8% Taxes are not part of my Earnings
Back in November of 2019, my area started requiring that we pay local taxes on temporary vacation/work rentals. So I filed everything necessary and have been paying my county monthly.
One thing I've now noticed on earnings summaries each month (and ultimately annually as well), is that my host fees and the 8% tax is included in my payout, basically stating that all the money paid to me was what I made. They do show how much was HELD OUT for my local taxes, but they still show my total income including the tax.
So, for example, if my host income is $100 a night, my report will say I received $108.00. Day after day, month after month all that adds up -- increasing my income. I shouldn't have to pay taxes on taxes. If I rented a room 10 days a month for 12 months, that's $100 x 120 days = $12,000. Airbnb will say I earned $12,960 because of the 8% taxes they charged on my behalf to pay to the county later myself. That 8% - $960 is not my income. I should not have to pay taxes on taxes again locally, and my 1099 should not include that $960 as annual income.
Meanwhile, logic tells me that they have no way of knowing whether I proceeded to pay that tax. I could have kept it for myself and that I imagine is why they show that as the total payout. Still, there should be a sub-column in the payout if that's the right term. I don't know spreadsheet lingo. There should be a separate column that totals up the taxes (whether you pay them or not) and another column for host income. That way, for the people who do pay their taxes, as I do, it will be easier to work with the spreadsheet and the separate amounts.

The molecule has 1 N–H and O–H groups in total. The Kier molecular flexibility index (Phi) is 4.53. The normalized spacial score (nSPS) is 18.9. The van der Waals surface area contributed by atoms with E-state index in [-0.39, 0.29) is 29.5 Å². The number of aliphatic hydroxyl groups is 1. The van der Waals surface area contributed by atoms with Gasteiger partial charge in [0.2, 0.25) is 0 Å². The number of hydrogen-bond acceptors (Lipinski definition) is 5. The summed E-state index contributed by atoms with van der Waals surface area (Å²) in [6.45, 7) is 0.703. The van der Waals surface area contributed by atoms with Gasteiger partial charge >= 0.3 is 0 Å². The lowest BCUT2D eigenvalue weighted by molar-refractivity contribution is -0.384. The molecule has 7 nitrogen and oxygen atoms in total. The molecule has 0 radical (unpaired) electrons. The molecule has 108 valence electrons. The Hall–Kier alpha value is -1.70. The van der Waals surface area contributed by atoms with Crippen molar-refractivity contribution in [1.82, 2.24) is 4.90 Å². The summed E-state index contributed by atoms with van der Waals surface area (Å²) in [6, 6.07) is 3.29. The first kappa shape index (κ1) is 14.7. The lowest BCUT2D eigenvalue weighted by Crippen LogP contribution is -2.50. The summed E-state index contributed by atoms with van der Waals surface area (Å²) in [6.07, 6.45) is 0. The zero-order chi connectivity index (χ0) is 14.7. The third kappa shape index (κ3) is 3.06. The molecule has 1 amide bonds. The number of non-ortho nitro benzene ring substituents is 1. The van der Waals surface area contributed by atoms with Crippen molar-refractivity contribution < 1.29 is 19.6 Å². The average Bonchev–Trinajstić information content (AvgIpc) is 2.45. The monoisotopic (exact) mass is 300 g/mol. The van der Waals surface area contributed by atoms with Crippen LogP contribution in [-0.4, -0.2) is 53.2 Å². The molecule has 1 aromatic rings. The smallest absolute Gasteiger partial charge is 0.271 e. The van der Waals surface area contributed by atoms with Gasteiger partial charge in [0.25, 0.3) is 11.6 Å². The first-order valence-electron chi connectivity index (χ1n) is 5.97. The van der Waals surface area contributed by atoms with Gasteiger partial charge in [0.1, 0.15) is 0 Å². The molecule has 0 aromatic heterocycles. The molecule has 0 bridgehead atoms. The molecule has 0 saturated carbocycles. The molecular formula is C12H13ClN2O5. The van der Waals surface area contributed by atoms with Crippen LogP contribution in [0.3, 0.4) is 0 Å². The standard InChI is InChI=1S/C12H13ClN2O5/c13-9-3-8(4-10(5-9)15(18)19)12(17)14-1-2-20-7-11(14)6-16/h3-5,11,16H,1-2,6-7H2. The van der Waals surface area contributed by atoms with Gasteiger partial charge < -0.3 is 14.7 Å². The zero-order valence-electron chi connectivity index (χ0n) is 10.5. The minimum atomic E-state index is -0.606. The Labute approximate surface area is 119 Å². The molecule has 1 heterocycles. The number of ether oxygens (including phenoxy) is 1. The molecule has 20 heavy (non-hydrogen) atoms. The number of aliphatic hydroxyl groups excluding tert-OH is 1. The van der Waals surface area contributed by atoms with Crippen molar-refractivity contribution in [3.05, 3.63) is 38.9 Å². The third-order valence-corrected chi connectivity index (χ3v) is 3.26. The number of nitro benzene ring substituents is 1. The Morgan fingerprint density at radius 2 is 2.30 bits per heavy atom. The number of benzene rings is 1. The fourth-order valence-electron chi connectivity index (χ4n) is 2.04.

I also don't like the download of the info. Way too much other info. Once I downloaded it, I had to delete what didn't need to be in the spreadsheet, and then I had to manually add up the host amounts and the tax amounts. Because as I said, Airbnb puts them in the same column.
Number one, It shouldn't be this much work and number two, their doing it this way will show the added tax as income on any 1099. Sorry if I got too detailed or repetitive.